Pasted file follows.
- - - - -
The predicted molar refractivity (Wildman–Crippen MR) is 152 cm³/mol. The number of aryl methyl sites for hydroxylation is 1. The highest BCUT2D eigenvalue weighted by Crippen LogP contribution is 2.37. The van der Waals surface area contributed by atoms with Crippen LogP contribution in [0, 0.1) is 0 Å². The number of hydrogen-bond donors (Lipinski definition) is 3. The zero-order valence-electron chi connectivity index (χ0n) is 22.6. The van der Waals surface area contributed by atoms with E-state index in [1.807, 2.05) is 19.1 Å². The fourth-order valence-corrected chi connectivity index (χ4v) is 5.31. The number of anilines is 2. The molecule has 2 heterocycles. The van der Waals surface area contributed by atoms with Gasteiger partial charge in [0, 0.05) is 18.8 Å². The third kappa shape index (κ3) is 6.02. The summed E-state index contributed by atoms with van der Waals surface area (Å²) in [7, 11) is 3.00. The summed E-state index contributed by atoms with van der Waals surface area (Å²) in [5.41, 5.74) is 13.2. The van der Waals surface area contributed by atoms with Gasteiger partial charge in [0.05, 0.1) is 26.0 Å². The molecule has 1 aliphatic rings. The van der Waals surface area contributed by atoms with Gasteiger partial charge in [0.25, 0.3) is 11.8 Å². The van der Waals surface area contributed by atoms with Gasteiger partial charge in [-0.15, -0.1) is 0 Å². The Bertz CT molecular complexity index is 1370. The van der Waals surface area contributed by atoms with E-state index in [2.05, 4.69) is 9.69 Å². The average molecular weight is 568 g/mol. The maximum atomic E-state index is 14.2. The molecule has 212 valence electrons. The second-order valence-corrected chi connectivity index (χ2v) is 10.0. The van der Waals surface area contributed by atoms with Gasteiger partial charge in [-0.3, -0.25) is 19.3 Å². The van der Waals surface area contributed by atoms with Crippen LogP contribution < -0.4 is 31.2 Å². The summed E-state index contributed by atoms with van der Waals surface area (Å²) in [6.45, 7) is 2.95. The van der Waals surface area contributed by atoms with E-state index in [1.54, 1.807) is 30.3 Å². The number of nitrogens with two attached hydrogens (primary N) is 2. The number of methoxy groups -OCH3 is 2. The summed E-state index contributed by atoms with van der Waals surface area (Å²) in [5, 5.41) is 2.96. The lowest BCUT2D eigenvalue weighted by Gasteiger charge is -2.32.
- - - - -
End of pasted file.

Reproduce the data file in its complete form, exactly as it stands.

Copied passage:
The predicted molar refractivity (Wildman–Crippen MR) is 152 cm³/mol. The number of aryl methyl sites for hydroxylation is 1. The highest BCUT2D eigenvalue weighted by Crippen LogP contribution is 2.37. The van der Waals surface area contributed by atoms with Crippen LogP contribution in [0, 0.1) is 0 Å². The number of hydrogen-bond donors (Lipinski definition) is 3. The zero-order valence-electron chi connectivity index (χ0n) is 22.6. The van der Waals surface area contributed by atoms with E-state index in [1.807, 2.05) is 19.1 Å². The fourth-order valence-corrected chi connectivity index (χ4v) is 5.31. The number of anilines is 2. The molecule has 2 heterocycles. The van der Waals surface area contributed by atoms with Gasteiger partial charge in [0, 0.05) is 18.8 Å². The third kappa shape index (κ3) is 6.02. The summed E-state index contributed by atoms with van der Waals surface area (Å²) in [7, 11) is 3.00. The summed E-state index contributed by atoms with van der Waals surface area (Å²) in [5.41, 5.74) is 13.2. The van der Waals surface area contributed by atoms with Gasteiger partial charge in [0.05, 0.1) is 26.0 Å². The molecule has 1 aliphatic rings. The van der Waals surface area contributed by atoms with Gasteiger partial charge in [0.25, 0.3) is 11.8 Å². The van der Waals surface area contributed by atoms with Gasteiger partial charge in [-0.15, -0.1) is 0 Å². The Bertz CT molecular complexity index is 1370. The van der Waals surface area contributed by atoms with E-state index in [2.05, 4.69) is 9.69 Å². The average molecular weight is 568 g/mol. The maximum atomic E-state index is 14.2. The molecule has 212 valence electrons. The second-order valence-corrected chi connectivity index (χ2v) is 10.0. The van der Waals surface area contributed by atoms with Gasteiger partial charge in [-0.3, -0.25) is 19.3 Å². The van der Waals surface area contributed by atoms with Crippen LogP contribution < -0.4 is 31.2 Å². The summed E-state index contributed by atoms with van der Waals surface area (Å²) in [6.45, 7) is 2.95. The van der Waals surface area contributed by atoms with E-state index in [1.54, 1.807) is 30.3 Å². The number of nitrogens with two attached hydrogens (primary N) is 2. The number of methoxy groups -OCH3 is 2. The summed E-state index contributed by atoms with van der Waals surface area (Å²) in [5, 5.41) is 2.96. The lowest BCUT2D eigenvalue weighted by Gasteiger charge is -2.32.